Senate 'Religious Freedom' Bill Tabled and Likely Dead
A 'religious freedom' bill that opponents said would open the door to discrimination against the gay, lesbian, bisexual, and transgender community appears dead for the year.
Any legislation with a chance of passing this session must be approved by at least one chamber by Monday’s Crossover Day deadline.
At Wednesday’s Senate Rules Committee meeting, Minority Leader Steve Henson motioned for Senate Bill 377 to be removed from Monday’s calendar. No Republicans on the committee objected.
Chairman Jeff Mullis announced the bill was tabled.
“Yesterday, I kind of had a tough time making the decision and I think there’s a lot of concern with (SB) 377 and I’m going to let it rest right now on the side,” said Mullis.
Unless something unusual happens between now and Monday, SB 377 is effectively dead for the session.
After the meeting, Henson was pleased.
“Its genesis was targeting the LGBT community so I think it’s a good idea we moved forward without doing that this session.”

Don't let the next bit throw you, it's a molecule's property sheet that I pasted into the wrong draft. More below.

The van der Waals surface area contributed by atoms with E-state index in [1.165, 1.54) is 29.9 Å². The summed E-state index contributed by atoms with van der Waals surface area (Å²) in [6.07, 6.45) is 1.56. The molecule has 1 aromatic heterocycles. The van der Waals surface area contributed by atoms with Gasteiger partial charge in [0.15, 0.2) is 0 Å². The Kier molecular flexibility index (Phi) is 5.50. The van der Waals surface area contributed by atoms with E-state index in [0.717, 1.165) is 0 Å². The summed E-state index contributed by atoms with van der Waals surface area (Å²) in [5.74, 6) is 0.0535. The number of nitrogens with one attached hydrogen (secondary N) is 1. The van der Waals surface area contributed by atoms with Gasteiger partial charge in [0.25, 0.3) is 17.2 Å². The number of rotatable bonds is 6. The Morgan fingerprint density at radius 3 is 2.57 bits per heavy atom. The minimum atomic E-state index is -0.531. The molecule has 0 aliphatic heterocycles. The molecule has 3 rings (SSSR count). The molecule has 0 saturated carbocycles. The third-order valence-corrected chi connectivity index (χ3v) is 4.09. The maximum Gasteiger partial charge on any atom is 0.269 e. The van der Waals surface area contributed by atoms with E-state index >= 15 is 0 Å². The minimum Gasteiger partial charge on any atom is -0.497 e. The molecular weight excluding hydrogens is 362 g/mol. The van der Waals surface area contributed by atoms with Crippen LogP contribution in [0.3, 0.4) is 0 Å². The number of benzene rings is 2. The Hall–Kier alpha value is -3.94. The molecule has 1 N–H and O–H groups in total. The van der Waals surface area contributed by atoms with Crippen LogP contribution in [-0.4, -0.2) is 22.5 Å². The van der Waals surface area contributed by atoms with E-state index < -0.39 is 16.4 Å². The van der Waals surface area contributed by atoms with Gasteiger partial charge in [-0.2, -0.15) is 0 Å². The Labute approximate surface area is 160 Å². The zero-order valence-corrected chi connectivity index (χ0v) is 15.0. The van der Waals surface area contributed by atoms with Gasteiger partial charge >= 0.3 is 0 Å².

Henson and other bill opponents said it would have allowed private business owners to cite their religious beliefs as a reason to deny service to gay customers.
The bill got national attention, along with similar legislation in Arizona and handful of other states.
Before the committee meeting, the author of Georgia’s bill – Republican state Sen. Josh McKoon of Columbus – insisted a newly amended version of SB 377 left no room for discrimination against the LGBT community.
Unlike the Arizona bill, McKoon said his new bill protects religious freedom only in response to acts of the state, not individuals or business owners.
“I think if this legislation was put on the floor today it would pass and would pass by a significant margin. It’s unfortunate, in my view, that there’s been a conflation of the Arizona bill,” said McKoon.
He reiterated his original reason for sponsoring the bill – to help religious institutions combat regulations associated with Affordable Care Act.
Tuesday, leaders on the House side killed a similar bill and Atlanta-based Delta Airlines came out strongly against both House and Senate proposals, stating in a press release they violated the company’s core values.